Theatre — Meet John Sefel, Director

Meet John Sefel, Director


By Michelle Saturley

Local man creates theater for the rest of us


When the award was given out at the 2005 New Hampshire Theatre Awards for best director of a drama, winner John Sefel was nowhere in sight. That’s because the co-founder and artistic director of Ghostlight Theater, a Salem-based semiprofessional group, skipped the ceremony this year.

“To be honest, I had absolutely no expectations of winning,” Sefel said. “It was a pleasant surprise.”

Sefel was named best director for helming last year’s production of Shakespeare’s Richard III. It was only one chapter in a long history of Sefel’s love for Shakespeare. But don’t let that scare you: Sefel has a mission in mind with his work at Ghostlight.

“Our goal is to bring theater to those who don’t consider themselves ‘theater’ people,” he said. “My opinion is that most people who say they don’t like theater just haven’t connected with the right kind of show. There are so many of us whose only frame of reference for theater is The Sound of Music or Oklahoma. Not that there’s anything wrong with those shows, but they can really turn people off. I want to change preconceived notions about what a play looks and sounds like.”

Sefel’s mission began with Richard III, adapting the bard’s script to fit modern times.

“We swapped out swordplay for gun fights, and it takes place in a more corporate world, but the language and the story are indeed Richard III,” he said.

On the flip side, last year’s season took a zany U-turn with the comedy The Complete Works of William Shakespeare (Abridged), a largely improvisational piece featuring three actors who frantically crank out scenes from every one of Shakespeare’s plays.

“I wanted to show both sides of Shakespeare, so those two selections were quite deliberate,” Sefel said.

Ghostlight’s upcoming show, The Complete History of America (Abridged) is a sequel of sorts to the previous show. The show covers, in hasty detail, the history of America, beginning with the Native Americans and ending in present day. Three actors play all of the roles.

“It’s got that same madcap energy, a sort of Three Stooges romp onstage,” Sefel said.

The cast of Complete Works of William Shakespeare will return for the new production, much to Sefel’s delight.

“These guys have great chemistry together, and they’re all friends, so it just lights up the stage,” he said. “There’s a lot of running, falling and pratfalls. And wigs. Lots of wigs.”

Following The Complete History of America, Sefel will return to Shakespeare when he directs the Nashua Theatre Guild’s production of Henry IV this summer at Greeley Park. Sefel adapted the script himself.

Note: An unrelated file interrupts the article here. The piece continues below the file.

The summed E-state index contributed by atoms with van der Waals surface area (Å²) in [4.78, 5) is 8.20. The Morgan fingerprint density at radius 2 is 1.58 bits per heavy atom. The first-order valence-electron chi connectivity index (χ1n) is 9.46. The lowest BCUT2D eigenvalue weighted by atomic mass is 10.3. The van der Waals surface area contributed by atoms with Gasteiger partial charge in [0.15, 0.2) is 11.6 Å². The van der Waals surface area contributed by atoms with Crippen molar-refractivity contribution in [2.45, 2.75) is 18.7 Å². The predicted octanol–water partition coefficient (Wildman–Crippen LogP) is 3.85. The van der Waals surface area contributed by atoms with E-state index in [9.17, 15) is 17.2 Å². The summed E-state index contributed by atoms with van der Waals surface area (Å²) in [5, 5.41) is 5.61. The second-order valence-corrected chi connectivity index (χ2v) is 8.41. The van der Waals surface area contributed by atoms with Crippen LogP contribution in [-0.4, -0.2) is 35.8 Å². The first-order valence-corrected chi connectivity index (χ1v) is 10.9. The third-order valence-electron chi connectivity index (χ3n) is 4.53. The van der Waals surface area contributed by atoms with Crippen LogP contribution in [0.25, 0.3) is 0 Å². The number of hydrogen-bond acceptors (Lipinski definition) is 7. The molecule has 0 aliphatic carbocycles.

“It took me about three months to edit the material,” he said. “Basically, I combined parts I and II into one piece, and trimmed it so it came in at under two hours. My main goal was to make the editing seem seamless. It wasn’t easy.”

After that, it’s business as usual for Ghostlight. Or, should that be, “business as unusual?”

“I am so excited about our fall show,” Sefel said. “We are doing the stage version of Night of the Living Dead. It’s going to be done in more of a horror style than a campy one. It will be staged with gray gels on the lights to look like a black-and-white movie. It will be the first time the show has ever been done on stage in New Hampshire.”

Obviously, Sefel has no problems finding new and rare material for Ghostlight to perform — he reads scripts constantly, and when one isn’t available, he can always adapt a script to suit his artistic purposes. His biggest obstacle is finding appropriate venues. The troupe learned this the hard way with their December show, The Eight: The Reindeer Monologues, a dark comedy about Christmas. Sefel had originally planned to premiere the show at the 14 Court Street Theater in Nashua, but when that fell through, the show went up at the Nashua Holiday Inn.

“Most theaters in the area have at least 200-300 seats,” he said. And we are aiming at bringing in somewhere around 100 people. We are well aware that we aren’t going to pack a venue the size of The Palace with the material we do. So our choices are severely limited.”

For The Complete History of America, Sefel chose a small, intimate theater in Newburyport, Mass.

“The Actors Studio in Newburyport has a cutting-edge reputation and a built-in audience that is perfect for what we are trying to do,” he said. “I would like to be able to perform in New Hampshire every time, but it’s not always an option.”

His long-term plan is to raise the funds to purchase or build a small, black-box style theater in the Salem area that would be the base camp for Ghostlight.

“Our ideal setup would be to take up residence in a small building, but we would also lease it out to other small groups in need of performance space.” Sefel said. “I know we aren’t the only ones struggling in that department.”

The Complete History of America (Abridged) will run April 30, 31 and May 1 at the Actors Studio, 12 Federal St., Newburyport, Mass. Tickets are $10. For tickets and information, call (978) 465-1229. For more information about Ghostlight Theater Co., visit

-Michelle Saturley

2005 HippoPress LLC | Manchester, NH